Occasionally, a patient may present requesting surgery for improvement of a small or non-existent physical defect. The clinician should arrange referral to a liaison psychiatrist in this situation in case the patient is suffering from body dysmorphic disorder (BDD). Similarly, clinical neurosis and frank psychosis should be excluded before surgery. Patients with these conditions will not be satisfied with the outcome and may have very severe postoperative problems.

The patient will need to be motivated if they are going to pursue lengthy orthodontic treatment and major surgery. They also need to be well informed so that they may provide valid consent.

The family history and even obstetric history may be relevant, particularly when syndromic features are present.

Clinical examination

The clinical examination should include observation of:

The intraoral examination will look at:

Fig. 9.1 shows the occlusion of a patient with severe asymmetry owing to overgrowth of her left mandible.


Investigations include:

Cephalometric analysis: Lateral skull tracing for cephalometric measurements may be carried out manually with tracing paper and pencil or digitised tracing may be performed for computer-assisted analysis and operation planning. Radiographic landmarks are shown in Fig. 9.2 and also, the lines that are then drawn between some of these landmarks. The angles between these can then be compared with standard values to indicate facial skeletal variations from normal. Digital photographic images may also be superimposed on the radiographic images and surgical predications carried out with the computer software.

Typical Caucasian measurements are:

An ANB difference in a Negroid patient of 5° is acceptable whereas in Oriental patients 3° or less is normal.


For dentofacial anomalies, the diagnosis will describe the maxillary and mandibular base relationship relative to the skull together with a description of the dental occlusion and comments about general condition of the dentition and oral hygiene. The mandible and maxilla may be described as prognathic, hypoplastic or asymmetrical. The effect of these may be to produce a long face, open bite or short face. The chin may also be described using various classifications of excess (macrogenia), hypoplasia (microgenia) and asymmetry. For craniofacial anomalies, the diagnosis will also describe the orbits, eyes, ears and other features and may suggest various syndromes in a differential diagnosis.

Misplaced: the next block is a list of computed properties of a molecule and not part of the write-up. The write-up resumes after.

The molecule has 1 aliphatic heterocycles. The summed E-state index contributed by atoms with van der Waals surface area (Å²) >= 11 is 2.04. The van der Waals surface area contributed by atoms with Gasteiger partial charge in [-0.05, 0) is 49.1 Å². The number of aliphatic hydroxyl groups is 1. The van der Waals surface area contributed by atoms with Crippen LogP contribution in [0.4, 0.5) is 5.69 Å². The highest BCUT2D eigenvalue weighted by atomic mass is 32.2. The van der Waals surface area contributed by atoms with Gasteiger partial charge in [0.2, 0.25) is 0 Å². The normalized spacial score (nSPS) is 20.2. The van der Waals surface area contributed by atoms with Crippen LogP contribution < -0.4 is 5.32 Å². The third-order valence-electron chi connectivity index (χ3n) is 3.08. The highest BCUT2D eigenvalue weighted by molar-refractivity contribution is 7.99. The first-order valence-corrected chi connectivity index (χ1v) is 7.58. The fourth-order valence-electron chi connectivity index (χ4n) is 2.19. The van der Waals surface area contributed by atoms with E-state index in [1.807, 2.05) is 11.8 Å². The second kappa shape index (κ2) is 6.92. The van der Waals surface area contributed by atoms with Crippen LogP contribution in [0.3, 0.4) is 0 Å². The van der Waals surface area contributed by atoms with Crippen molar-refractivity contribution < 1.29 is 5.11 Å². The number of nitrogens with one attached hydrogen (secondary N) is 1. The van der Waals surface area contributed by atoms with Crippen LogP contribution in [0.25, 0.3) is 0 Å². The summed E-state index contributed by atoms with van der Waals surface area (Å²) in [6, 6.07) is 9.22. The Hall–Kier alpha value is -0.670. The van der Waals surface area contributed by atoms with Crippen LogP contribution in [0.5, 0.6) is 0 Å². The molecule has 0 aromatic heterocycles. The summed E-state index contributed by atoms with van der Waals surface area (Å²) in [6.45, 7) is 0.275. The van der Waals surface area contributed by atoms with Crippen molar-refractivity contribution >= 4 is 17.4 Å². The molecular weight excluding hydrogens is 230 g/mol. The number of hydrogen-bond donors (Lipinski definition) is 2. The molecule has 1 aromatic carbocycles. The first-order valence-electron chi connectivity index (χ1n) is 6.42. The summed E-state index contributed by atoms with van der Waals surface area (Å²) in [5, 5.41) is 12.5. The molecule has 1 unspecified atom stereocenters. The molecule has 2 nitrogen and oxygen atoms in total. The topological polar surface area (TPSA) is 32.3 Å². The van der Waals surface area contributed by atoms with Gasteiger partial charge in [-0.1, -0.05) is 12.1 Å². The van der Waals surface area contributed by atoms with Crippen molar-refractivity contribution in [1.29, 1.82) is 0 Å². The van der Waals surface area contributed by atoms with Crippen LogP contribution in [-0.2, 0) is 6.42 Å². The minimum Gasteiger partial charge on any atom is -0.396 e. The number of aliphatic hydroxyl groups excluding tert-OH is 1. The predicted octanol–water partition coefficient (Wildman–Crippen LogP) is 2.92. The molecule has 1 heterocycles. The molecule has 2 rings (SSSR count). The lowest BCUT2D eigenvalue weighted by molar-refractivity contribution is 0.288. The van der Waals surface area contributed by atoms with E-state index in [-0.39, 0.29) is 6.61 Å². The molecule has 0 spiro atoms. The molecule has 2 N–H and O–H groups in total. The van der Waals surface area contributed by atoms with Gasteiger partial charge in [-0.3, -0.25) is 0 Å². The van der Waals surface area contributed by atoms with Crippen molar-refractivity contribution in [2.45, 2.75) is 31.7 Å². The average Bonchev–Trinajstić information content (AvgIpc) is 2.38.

9.2 Orthognathic surgery

Orthognathic surgery involves the correction of occlusal and facial disharmony. Such surgery may play a part in gender reassignment treatment to produce a more feminine or masculine face. Surgery carried out to change racial characteristics or the facial characteristics in conditions such as Down syndrome is controversial. The majority of patients who undergo orthognathic surgery are referred by their general dental practitioner either directly or via an orthodontist because they have a malocclusion that is beyond the scope of orthodontic management alone. Advances in orthodontic treatment and surgical management has led to predictable outcomes from orthognathic surgery.

Jan 9, 2015 | Posted by in Oral and Maxillofacial Pathology | Comments Off on 9: Dentofacial and craniofacial anomalies